OHEA Mentorship Program - Recent Mentor Experience with Pooja Mansukhani and why she started the OHEA Mentorship Program
By: Pooja Mansukhani, RD, P.H.Ec.
Pooja Mansukhani is the Registered Dietitian and Food Safety Officer at KitchenMate, a food technology startup, which blends technology, culinary and nutrition expertise to provide companies in the GTA with delicious, nutritious and affordable meals at their workplace. She previously worked in university and college foodservices, most recently at the University of Toronto. Pooja earned her nutrition degree from Ryerson University and holds a degree in Honours Applied Economics Co-op from the University of Waterloo.
By: Getty Stewart, P.H.Ec. of www.gettystewart.com
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The Annual Food Price Report predicts rising food prices for 2019. The annual predictions prepared by a joint group from Dalhousie University and the University of Guelph have just been released and given the political and economic uncertainty across our borders, climate change and general eating trends, most of the predictions don’t come as a surprise
By: Laura Thibodeau
What is a fun fact about yourself?
During my previous degree, my friend and I decided to take up cross country skiing as a fun way to hang out and get in shape. Two years later in 2016 I placed in the top 15 female racers at the American Birkebeiner 24km Nordic ski race- which is part of the largest cross-country ski race in North America.
By: Shannon Crocker, RD, P.H.Ec.
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Current status: Open
Opened on May 27, 2019 and will close on June 23, 2019
About the consultation
The Canadian Food Inspection Agency (CFIA) has launched a public consultation to seek comments on the proposed guidelines for "Product of Canada" and "Made in Canada" food labelling claims.
Consumers have told the government that they want to be able to better identify Canadian foods. So the Government of Canada is reviewing the guidelines for "Product of Canada" and "Made in Canada" food labelling claims.
Uncovering the roots of farming sustainability
By: Elisa Fitzpatrick, OHEA Student Member
Did you know that less than one in five Canadians lives in rural communities?
The connection between us and where our food comes from is stretching further and further apart. With more people as city dwellers than rural land owners, a vast majority of people are no longer connected with our agricultural practices and the importance of sustainability in the agriculture sector.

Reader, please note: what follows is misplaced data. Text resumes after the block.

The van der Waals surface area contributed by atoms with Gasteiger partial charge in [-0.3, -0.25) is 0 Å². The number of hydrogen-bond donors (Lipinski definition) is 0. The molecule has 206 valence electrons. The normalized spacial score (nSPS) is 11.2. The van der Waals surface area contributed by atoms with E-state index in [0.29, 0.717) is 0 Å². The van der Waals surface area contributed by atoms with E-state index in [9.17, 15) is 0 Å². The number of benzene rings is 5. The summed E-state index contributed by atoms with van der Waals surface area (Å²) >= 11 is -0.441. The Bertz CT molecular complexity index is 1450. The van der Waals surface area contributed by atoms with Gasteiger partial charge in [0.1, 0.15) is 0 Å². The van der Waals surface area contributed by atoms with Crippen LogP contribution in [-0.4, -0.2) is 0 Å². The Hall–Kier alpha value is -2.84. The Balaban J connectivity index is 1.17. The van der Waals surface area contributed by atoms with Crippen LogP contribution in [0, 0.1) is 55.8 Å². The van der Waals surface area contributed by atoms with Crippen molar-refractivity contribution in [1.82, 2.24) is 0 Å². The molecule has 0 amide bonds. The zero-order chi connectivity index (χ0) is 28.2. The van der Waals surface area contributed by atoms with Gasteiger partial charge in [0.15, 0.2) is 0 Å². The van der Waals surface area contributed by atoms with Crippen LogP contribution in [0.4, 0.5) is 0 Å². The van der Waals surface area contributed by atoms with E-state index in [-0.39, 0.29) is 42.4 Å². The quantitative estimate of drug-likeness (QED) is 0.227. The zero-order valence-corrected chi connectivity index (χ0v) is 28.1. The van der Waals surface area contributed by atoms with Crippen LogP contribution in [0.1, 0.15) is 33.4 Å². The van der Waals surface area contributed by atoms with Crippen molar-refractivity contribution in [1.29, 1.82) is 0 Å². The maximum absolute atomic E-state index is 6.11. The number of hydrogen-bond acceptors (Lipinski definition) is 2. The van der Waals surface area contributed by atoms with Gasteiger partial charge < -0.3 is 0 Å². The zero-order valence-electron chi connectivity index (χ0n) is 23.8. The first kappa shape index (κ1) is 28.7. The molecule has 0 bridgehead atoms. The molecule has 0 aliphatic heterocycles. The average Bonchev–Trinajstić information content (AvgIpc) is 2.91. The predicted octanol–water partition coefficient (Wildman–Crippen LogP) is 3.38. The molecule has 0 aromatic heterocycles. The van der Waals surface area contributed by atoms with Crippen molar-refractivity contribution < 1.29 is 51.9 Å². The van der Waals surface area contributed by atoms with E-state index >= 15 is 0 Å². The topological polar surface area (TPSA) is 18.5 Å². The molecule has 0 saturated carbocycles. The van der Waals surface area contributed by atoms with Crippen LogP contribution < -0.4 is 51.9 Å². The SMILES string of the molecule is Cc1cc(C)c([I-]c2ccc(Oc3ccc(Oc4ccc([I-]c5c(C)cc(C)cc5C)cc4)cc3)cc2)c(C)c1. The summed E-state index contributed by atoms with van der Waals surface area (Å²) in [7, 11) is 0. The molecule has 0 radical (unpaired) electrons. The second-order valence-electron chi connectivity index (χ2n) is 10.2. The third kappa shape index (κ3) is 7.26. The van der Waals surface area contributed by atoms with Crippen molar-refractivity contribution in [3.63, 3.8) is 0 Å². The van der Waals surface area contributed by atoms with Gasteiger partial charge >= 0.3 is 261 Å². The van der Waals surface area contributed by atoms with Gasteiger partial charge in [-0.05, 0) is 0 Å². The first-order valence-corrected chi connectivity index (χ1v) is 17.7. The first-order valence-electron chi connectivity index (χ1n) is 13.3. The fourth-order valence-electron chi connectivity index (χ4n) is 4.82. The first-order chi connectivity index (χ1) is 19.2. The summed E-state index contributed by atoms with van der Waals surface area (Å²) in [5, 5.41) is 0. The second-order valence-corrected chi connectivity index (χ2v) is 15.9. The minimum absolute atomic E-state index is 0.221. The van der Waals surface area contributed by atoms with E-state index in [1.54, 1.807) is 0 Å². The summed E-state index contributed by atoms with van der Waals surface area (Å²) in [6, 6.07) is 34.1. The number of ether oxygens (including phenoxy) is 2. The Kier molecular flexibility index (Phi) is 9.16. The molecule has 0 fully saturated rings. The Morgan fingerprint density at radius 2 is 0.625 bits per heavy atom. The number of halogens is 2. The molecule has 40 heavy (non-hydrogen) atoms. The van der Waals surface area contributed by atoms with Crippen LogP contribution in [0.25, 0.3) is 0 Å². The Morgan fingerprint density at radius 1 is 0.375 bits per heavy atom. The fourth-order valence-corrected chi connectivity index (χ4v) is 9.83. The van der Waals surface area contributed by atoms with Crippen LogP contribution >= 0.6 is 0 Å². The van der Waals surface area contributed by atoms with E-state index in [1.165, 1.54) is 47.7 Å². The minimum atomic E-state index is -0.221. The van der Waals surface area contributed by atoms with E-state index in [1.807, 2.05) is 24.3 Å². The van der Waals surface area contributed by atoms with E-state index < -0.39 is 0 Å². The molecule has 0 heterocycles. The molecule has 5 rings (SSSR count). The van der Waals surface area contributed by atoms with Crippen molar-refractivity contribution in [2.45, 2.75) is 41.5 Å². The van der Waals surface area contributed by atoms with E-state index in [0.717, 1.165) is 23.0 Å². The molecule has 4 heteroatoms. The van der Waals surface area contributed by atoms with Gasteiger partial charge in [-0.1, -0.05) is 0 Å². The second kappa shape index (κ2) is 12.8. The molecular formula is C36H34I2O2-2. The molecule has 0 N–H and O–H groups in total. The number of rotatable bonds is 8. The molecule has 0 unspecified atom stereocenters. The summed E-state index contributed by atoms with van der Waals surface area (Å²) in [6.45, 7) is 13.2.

Environmental sustainability of the food chain is frequently examined, but often, agricultural sustainability is left out of the discussion. What most consumers do not consider, are the tasks that farmers undertake to ensure that their practices remain sustainable.
Today my hope is that I can educate you on some ways that farmers establish sustainable practices, minimize their environmental impact, and continue to ensure that their farm land and resources will be bountiful for the future.
Hi, my name is Jessica and I am excited for the opportunity to represent OHEA as VP Social Media because it gives the chance to meet new people and learn new skills.
Here is a bit of background about me: I graduated from Brescia University College in 2018 with a degree in Nutrition and Dietetics. I am currently completing my dietetic internship through the Northern Ontario Internship Program. My goal is to become a registered dietitian working in pediatrics.
I am excited to be a part of this organization as I believe the skills represented in this profession are essential and I hope I can make a meaningful contribution!
By: Gurneet K. Dhami, MSc Student, Mount Saint Vincent University
Teachings of the land and people have sustained our society to survive and thrive for many years. It is when we lose the connection with the land and people that issues arise in society, such as climate change, food insecurity, and compromised health status just to name a few.
By: Lela Hopper, OHEA Student Member
Individuals need the best of both worlds when purchasing local foods, here's why.
During a previous summer, my family signed up for a community supported agriculture (CSA) box. The summer consisted of picking up a small box of food once a week at a local meeting spot. The contents of the box came from a 100 km radius from our house.
We didn’t know what we were getting each week, and it was interesting to talk to the farmer and learn how to cook and store these new foods. The box contained seasonal vegetables, fresh herbs that we could plant, and a variety of canned products like pickles and beets.
By: Laura Thibodeau, OHEA Student member
There are countless benefits to seeking out mentoring relationships while studying. Not only does entering into a mentoring relationship allow opportunity for networking, finding mentors allows you to explore different areas of your field. Connecting to dietitians in different geographic regions could allow you to get a new perspective from a community that differs from yours, or learn how professionals in a similar situation address shared obstacles. Seeking out mentoring relationships is also an exercise in professional communication and can allow you to apply theoretical knowledge and concepts from school in real life situations.